I mean, on the other hand though, we're already changing the Earth's climate unintentionally. And these changes are going to last 50 or 100 generations of people, the effects of those changes - not years but generations. So it's our responsibility to do everything we can to reduce the effects of climate change for those people and for other species on Earth.

FLATOW: Mm-hmm.

Dr. JACKSON: So if careful geoengineering can help us do that in the short term, then it's at least worth doing some small scale research on.

FLATOW: Mm-hmm. You're listening to SCIENCE FRIDAY on NPR News.

I'm Ira Flatow, talking with Rob Jackson.

You're going to need some public consensus to do any of these things, it seems, right? Do you think there is enough of the public convinced that global warming is human-caused? We keep hearing the, you know, people saying - even on this program, some of the listeners call in and say, oh, come on, you know - where's the proof? We've had callers say that the world is cooling off, not warming up.

Dr. JACKSON: Yeah. They're - you know, I can't emphasize too much how strong a scientific consensus is on this issue. Yes, there are still scientists who aren't convinced that global warming or climate change is entirely human-caused. But, boy, the community really has moved beyond that. The evidence is so strong and the consensus is so strong that, you know, the world is changing around us. I mean, for heaven's sakes, we're melting the North Pole. And so, yes, I think the consensus is strong and we need to act on it.

The barriers to it, that you brought up, now that's a really interesting issue. Of course, there are scientific uncertainties, but we also need to think about social research and other things. So let's talk a little bit about some of those issues.

So how about governance? Who controls the climate? I mean, who's tuning that climate dial, for instance, if we're blocking sunlight? What if one country decides to act unilaterally? Do you stop them? You know, what mechanisms are in place?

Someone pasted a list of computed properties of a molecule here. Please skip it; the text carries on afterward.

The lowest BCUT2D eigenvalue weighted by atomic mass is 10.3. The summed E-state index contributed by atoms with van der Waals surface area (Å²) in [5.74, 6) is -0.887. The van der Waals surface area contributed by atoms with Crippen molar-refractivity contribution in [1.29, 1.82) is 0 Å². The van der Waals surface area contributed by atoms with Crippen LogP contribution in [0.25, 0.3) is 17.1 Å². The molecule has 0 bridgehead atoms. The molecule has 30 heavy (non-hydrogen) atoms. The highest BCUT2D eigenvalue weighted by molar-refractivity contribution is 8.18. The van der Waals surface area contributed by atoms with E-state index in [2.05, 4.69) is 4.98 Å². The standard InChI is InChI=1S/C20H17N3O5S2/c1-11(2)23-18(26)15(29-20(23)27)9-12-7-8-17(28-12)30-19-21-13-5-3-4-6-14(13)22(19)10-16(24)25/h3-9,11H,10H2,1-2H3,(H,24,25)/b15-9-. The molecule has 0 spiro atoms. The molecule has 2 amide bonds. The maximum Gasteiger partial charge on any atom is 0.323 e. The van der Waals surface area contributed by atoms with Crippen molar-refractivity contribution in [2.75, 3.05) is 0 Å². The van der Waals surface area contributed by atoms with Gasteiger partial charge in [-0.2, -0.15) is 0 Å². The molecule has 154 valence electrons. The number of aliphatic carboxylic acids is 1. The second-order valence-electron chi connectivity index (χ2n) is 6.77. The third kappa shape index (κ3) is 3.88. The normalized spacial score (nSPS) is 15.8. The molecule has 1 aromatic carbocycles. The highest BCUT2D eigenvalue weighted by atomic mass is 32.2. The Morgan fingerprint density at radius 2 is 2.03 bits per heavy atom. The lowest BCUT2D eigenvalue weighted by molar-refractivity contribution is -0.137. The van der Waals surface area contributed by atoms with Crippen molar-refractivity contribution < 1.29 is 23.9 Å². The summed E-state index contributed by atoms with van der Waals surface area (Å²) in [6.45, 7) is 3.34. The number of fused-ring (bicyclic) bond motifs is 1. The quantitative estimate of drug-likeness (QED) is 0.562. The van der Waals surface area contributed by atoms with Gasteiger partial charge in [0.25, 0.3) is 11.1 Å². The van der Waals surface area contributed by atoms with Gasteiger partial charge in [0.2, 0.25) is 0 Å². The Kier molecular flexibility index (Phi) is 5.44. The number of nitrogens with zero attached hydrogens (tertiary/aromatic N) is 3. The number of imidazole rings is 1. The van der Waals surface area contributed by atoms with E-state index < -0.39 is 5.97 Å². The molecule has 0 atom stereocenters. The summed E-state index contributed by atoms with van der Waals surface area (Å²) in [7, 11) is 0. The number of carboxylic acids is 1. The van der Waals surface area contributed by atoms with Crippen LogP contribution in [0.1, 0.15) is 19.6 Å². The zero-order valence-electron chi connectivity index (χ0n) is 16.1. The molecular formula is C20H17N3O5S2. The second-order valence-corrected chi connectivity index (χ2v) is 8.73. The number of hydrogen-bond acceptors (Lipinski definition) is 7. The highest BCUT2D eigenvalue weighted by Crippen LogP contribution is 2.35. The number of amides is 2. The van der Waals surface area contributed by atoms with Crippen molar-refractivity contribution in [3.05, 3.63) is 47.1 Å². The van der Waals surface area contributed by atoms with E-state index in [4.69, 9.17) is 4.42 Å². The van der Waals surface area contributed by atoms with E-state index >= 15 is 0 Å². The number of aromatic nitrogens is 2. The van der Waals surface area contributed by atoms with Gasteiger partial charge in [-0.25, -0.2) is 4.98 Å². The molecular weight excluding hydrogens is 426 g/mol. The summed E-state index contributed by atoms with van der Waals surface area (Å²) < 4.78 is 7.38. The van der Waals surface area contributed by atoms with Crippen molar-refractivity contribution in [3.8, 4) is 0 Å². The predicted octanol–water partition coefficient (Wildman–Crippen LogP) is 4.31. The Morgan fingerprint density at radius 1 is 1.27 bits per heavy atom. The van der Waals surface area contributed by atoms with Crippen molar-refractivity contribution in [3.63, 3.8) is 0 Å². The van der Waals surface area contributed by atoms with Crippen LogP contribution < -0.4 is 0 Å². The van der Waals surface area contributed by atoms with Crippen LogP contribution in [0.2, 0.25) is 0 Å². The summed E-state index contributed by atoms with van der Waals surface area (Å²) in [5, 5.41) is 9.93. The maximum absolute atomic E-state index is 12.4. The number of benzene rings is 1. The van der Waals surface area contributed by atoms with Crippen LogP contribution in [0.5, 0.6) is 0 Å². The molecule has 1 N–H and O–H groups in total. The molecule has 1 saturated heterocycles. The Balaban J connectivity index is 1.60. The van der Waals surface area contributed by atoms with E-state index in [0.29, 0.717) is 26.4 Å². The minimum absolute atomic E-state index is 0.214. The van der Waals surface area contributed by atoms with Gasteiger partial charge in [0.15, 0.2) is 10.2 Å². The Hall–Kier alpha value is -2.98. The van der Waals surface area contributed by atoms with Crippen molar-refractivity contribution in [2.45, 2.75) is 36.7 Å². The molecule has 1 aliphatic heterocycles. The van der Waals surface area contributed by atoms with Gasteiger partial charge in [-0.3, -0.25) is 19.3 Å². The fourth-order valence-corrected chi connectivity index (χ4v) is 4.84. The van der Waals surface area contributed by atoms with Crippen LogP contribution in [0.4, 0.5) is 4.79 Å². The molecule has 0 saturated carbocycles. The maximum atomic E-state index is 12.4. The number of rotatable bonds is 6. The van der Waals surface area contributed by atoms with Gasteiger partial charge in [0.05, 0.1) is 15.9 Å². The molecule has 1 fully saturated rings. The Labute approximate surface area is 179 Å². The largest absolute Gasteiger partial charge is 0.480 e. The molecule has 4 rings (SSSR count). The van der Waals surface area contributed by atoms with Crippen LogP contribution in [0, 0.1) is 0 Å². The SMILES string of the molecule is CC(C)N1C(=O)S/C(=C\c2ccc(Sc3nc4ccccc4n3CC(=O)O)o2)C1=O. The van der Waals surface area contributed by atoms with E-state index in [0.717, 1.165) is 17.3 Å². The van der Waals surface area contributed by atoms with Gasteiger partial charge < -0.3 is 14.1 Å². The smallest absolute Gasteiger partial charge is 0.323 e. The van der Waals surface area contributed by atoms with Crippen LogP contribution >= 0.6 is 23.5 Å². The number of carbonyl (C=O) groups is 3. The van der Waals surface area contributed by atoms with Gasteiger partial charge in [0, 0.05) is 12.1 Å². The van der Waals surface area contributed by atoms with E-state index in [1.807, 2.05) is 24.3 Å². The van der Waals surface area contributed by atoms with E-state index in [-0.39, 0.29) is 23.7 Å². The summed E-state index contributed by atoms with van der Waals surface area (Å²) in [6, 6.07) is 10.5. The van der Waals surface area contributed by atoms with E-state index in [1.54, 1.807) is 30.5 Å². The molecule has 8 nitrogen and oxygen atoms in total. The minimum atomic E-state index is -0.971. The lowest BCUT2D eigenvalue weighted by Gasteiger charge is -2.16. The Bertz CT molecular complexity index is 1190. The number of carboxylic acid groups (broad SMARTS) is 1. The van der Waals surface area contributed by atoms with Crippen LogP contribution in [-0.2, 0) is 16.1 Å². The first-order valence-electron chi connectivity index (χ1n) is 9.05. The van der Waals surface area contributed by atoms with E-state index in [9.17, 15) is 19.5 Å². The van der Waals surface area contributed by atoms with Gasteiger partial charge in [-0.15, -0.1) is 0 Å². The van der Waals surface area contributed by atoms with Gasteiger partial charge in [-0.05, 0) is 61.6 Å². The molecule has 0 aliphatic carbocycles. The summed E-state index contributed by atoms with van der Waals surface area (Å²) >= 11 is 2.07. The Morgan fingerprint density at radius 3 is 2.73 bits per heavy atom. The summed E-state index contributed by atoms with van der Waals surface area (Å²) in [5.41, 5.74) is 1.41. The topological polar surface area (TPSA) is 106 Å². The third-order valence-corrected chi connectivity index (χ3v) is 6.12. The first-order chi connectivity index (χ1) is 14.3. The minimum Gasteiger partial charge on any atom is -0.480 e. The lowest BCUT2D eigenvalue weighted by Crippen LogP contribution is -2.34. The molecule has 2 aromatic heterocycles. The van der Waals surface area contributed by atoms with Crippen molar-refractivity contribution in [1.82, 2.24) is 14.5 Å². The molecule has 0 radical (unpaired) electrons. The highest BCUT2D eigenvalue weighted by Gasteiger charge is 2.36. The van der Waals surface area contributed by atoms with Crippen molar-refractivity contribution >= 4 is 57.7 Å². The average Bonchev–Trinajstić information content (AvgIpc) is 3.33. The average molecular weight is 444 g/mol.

Then there are legal issues. I mean, first of all, is it legal and under what circumstances is it legal? There are all kinds of national, international agreements that regulate different aspects of this and, you know, and are conflicting to be perfectly honest.

FLATOW: Mm-hmm.

Dr. JACKSON: There are public acceptance issues, so will the public even allow research, let alone the perceived hubris of engineering the planet (unintelligible).

FLATOW: I remember I follow - I once, 25 years ago, followed cloud seeding in Florida, an experiment, and they had to stop it right, you know, in the middle of the experiment. I was watching the plane seed clouds and they said, well, suddenly, the political pressure is too much. We don't know if we're going to make it worse, you know?

Dr. JACKSON: Yeah. I mean, that's an interesting example because, you know, another barrier is a geopolitical barrier. The militaries around the world, for decades, have talked about owning the weather. And, you know, weather is not climate, weather is short-term, you know, short-term rainfall and temperature and things like that. But weather at a large scale, and over long time scales is, in fact, climate.

And this is not pie in the sky, in the Vietnam War in the 1960s, the U.S. military actually had a project called Project Popeye. And this project seeded the clouds over Ho Chi Minh trail to try and block supply lines that came from north to south to bring supplies to the North Vietnamese. And it appeared to work - somewhat. I think the evidence for cloud seeding and rainfall is you might be able to get five or 10 percent more rainfall under some conditions, especially cold conditions. But this is real. I mean, this is what we actually did.

So another issue is will people see geoengineering just through the lens of science and climate change? I don't think so. And will it be perceived as a geopolitical issue as well? I think it might.

FLATOW: Mm hmm. All right. Thank you very much for taking time to be with us today, Rob.

Dr. JACKSON: Thank you.

FLATOW: Thanks. Rob Jackson is professor of environmental sciences and biology at Duke University in Durham, North Carolina.